beta gain transistor

Discussion in 'General Electronics Chat' started by fourty, Jun 15, 2014.

  1. fourty

    Thread Starter New Member

    Oct 13, 2013
    13
    0
    Hi , i want to know the beta value of my 2n2222 transistor at vce=4v and ic=200ma..in datasheet the manifactor indicate that for ic=150ma and vce=10 the value of beta gain will be between 100 and 300??
     
  2. ericgibbs

    AAC Fanatic!

    Jan 29, 2010
    2,503
    380
    hi 40,
    The Beta values quoted in the 2N2222 d/s are only typical, you would have to measure the actual value to find the Beta of a transistor.

    Are you using the 2N2222 as an amplifier or as a switch.

    E
     
  3. crutschow

    Expert

    Mar 14, 2008
    13,019
    3,235
    There is a wide manufacturing variation of transistor beta so you need to allow for that in your design. Normally that's done by designing the circuit to work with the minimum beta value and using negative feedback (such as with an emitter resistor) to stabilize the circuit gain (for linear amplifier applications). For switching applications you normally use a beta value of 10, independent of the stated transistor beta, to insure the transistor is fully turned on (saturated).
     
  4. fourty

    Thread Starter New Member

    Oct 13, 2013
    13
    0
    i'm using the 2n2222 to design a class A amplifier .I want to calculate my power gain wich depends on beta value ,i set the current at Ic=200ma and Vce=4v what should i do?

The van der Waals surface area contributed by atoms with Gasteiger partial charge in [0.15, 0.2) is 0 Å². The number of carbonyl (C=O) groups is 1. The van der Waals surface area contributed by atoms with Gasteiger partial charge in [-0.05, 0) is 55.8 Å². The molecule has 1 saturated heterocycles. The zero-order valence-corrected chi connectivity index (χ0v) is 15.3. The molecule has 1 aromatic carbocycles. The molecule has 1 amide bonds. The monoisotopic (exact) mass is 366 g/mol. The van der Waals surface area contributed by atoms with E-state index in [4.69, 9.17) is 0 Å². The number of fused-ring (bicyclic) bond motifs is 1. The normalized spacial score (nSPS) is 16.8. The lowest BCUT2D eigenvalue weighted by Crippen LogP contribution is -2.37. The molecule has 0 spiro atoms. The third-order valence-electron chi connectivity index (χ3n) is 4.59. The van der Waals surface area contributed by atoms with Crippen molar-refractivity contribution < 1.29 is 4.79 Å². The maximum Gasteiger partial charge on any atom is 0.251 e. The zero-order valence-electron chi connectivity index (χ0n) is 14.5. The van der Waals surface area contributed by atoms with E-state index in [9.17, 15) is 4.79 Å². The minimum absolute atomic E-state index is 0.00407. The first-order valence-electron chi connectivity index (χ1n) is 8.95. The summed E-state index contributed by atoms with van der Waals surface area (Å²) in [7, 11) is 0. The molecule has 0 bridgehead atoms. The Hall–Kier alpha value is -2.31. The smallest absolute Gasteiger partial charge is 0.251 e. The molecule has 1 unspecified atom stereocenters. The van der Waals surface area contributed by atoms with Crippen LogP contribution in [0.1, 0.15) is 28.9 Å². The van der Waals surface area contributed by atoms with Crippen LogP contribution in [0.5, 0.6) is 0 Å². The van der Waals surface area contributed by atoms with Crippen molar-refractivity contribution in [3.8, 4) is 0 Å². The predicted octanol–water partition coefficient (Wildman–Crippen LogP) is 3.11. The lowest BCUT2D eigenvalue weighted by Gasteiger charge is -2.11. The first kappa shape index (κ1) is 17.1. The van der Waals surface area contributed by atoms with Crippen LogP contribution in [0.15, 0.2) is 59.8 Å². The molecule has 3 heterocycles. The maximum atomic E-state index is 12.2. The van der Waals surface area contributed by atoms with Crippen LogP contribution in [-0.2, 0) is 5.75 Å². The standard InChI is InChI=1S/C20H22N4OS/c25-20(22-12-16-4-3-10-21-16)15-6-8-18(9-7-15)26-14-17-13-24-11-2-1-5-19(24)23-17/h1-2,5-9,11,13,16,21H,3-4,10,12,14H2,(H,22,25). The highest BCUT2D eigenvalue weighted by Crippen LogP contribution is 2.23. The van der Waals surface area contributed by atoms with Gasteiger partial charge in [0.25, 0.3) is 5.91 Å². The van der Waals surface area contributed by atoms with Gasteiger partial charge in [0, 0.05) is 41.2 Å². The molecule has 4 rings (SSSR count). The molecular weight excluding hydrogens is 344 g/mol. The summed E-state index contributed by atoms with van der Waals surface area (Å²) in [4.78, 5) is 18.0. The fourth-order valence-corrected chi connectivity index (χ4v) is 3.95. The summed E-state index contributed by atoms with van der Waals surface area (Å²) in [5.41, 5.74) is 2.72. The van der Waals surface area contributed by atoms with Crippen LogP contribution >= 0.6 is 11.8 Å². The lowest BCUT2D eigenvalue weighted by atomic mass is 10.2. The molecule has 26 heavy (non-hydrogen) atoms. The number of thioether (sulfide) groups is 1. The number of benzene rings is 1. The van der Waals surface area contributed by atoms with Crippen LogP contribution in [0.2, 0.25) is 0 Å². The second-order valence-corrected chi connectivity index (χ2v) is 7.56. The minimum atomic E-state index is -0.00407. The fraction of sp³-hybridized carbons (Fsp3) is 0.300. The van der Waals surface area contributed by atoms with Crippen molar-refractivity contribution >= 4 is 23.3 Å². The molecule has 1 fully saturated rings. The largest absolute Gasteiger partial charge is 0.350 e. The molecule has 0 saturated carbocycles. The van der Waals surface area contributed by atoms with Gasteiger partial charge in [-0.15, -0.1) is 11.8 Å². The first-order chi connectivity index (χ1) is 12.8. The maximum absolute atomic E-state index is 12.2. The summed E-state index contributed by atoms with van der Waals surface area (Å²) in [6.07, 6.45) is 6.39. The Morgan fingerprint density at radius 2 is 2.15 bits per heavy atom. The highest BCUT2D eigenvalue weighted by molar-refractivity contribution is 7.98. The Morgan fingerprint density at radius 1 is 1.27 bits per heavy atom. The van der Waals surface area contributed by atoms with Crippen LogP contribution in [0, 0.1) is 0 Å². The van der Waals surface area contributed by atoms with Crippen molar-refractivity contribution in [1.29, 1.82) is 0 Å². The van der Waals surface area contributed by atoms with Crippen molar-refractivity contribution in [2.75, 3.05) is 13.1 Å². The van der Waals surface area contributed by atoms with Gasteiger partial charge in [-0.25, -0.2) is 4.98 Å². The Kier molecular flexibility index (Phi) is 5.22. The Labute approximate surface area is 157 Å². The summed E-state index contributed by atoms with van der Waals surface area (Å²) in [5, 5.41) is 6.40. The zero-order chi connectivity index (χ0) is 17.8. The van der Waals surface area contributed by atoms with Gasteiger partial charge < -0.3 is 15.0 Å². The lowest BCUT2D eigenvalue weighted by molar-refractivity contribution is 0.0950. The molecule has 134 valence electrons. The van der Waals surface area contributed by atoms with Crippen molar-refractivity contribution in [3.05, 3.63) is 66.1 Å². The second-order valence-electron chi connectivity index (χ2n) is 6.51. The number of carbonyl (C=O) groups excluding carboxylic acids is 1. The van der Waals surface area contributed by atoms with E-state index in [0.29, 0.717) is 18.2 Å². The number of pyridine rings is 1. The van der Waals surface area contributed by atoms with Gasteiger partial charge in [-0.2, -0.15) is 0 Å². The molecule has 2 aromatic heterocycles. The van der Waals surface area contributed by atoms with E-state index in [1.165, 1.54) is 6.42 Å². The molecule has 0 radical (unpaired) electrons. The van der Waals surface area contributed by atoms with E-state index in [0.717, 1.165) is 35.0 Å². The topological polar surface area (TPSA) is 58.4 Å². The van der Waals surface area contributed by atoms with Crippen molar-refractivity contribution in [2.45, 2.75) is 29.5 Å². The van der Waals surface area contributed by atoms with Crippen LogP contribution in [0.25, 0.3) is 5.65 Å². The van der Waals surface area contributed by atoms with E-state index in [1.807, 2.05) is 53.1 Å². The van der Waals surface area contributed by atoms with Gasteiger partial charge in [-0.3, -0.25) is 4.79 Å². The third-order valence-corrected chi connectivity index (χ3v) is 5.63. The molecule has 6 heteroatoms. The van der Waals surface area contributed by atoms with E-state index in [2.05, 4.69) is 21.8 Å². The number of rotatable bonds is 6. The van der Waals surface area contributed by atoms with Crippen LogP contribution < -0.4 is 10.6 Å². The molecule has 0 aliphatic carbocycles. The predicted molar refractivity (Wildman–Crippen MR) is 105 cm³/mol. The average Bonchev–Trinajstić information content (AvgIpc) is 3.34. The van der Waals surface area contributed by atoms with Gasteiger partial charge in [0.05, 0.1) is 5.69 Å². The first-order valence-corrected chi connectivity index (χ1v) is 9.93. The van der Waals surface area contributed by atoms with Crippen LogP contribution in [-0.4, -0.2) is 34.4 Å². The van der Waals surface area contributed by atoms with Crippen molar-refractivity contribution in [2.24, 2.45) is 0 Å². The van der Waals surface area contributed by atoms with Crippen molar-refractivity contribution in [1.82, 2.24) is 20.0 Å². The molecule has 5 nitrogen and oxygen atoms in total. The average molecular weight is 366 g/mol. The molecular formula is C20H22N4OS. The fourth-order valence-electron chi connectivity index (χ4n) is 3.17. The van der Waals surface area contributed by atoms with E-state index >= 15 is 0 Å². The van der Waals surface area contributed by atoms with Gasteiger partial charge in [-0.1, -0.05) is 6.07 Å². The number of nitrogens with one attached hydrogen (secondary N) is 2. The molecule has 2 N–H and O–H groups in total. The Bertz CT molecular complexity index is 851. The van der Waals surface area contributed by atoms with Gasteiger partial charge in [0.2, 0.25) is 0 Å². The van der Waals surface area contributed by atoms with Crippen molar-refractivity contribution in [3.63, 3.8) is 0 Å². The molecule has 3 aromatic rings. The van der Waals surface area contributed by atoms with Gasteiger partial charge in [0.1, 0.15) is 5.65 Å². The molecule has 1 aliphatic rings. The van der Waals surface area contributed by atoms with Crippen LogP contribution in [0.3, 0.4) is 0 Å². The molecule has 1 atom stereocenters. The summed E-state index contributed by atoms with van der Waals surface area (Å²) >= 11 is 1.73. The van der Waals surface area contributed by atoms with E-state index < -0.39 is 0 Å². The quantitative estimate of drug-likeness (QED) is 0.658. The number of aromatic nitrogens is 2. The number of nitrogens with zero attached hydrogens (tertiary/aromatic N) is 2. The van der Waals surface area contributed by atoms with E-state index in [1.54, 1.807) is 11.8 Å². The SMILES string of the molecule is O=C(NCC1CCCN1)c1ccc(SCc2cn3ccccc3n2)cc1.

5. fourty

    Thread Starter New Member

    Oct 13, 2013
    13
    0
    crutschow the power gain depends on beta value how to stabilize that??ap gain is equal to (Ap=beta*Rc*ic0/Vt)
     
  6. ericgibbs

    AAC Fanatic!

    Jan 29, 2010
    2,503
    380
    hi 40,
    The rated dissipation of the 2N2222, at 25C is only 625mW according to the datasheet.

    As a Class A amplifier with Vce = 4V and Ic =200mA thats 4V * 0.2A = 800mWatts.

    What bandwidth is the Class A, BJT amp required to amplify.?

    E
     
  7. Veracohr

    Well-Known Member

    Jan 3, 2011
    552
    76
    You should design a voltage amplifier with lower current then follow it with a power amplifier to handle the higher current.
     
  8. #12

    Expert

    Nov 30, 2010
    16,304
    6,814
    The usual way to do this is to design a circuit that really doesn't depend very much on the beta of the transistor. Do you have a schematic of what your idea is? We can work with that pretty well.

    ps, that 150 ma number on the datasheet is for a pulse that is .0003 seconds wide. This transistor will not survive 0.8 watts for more than a few seconds.
     
    Last edited: Jun 16, 2014
  9. #12

    Expert

    Nov 30, 2010
    16,304
    6,814
    This is kind of the shape of a class a amplifier. Maybe you can work with this in MSpaint.
     
Loading...